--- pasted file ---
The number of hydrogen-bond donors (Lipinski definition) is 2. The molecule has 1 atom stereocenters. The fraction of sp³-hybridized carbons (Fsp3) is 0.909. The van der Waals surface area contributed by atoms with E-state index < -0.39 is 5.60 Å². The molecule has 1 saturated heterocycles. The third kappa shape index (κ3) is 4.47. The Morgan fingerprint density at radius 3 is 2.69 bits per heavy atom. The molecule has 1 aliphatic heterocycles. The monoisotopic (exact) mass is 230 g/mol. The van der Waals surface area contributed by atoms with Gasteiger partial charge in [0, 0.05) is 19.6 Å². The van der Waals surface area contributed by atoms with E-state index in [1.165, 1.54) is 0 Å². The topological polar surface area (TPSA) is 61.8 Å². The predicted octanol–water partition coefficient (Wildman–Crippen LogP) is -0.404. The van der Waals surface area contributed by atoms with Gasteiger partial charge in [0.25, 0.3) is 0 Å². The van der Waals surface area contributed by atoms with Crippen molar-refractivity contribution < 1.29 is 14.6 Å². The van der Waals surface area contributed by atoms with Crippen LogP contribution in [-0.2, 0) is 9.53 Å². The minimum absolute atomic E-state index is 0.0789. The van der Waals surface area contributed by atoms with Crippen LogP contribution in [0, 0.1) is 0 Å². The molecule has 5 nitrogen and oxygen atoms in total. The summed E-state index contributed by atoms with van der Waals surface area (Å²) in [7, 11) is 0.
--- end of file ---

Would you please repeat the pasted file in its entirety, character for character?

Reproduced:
The number of hydrogen-bond donors (Lipinski definition) is 2. The molecule has 1 atom stereocenters. The fraction of sp³-hybridized carbons (Fsp3) is 0.909. The van der Waals surface area contributed by atoms with E-state index < -0.39 is 5.60 Å². The molecule has 1 saturated heterocycles. The third kappa shape index (κ3) is 4.47. The Morgan fingerprint density at radius 3 is 2.69 bits per heavy atom. The molecule has 1 aliphatic heterocycles. The monoisotopic (exact) mass is 230 g/mol. The van der Waals surface area contributed by atoms with Gasteiger partial charge in [0, 0.05) is 19.6 Å². The van der Waals surface area contributed by atoms with E-state index in [1.165, 1.54) is 0 Å². The topological polar surface area (TPSA) is 61.8 Å². The predicted octanol–water partition coefficient (Wildman–Crippen LogP) is -0.404. The van der Waals surface area contributed by atoms with Gasteiger partial charge in [0.25, 0.3) is 0 Å². The van der Waals surface area contributed by atoms with Crippen molar-refractivity contribution < 1.29 is 14.6 Å². The van der Waals surface area contributed by atoms with Crippen LogP contribution in [-0.2, 0) is 9.53 Å². The minimum absolute atomic E-state index is 0.0789. The van der Waals surface area contributed by atoms with Crippen LogP contribution in [0, 0.1) is 0 Å². The molecule has 5 nitrogen and oxygen atoms in total. The summed E-state index contributed by atoms with van der Waals surface area (Å²) in [7, 11) is 0.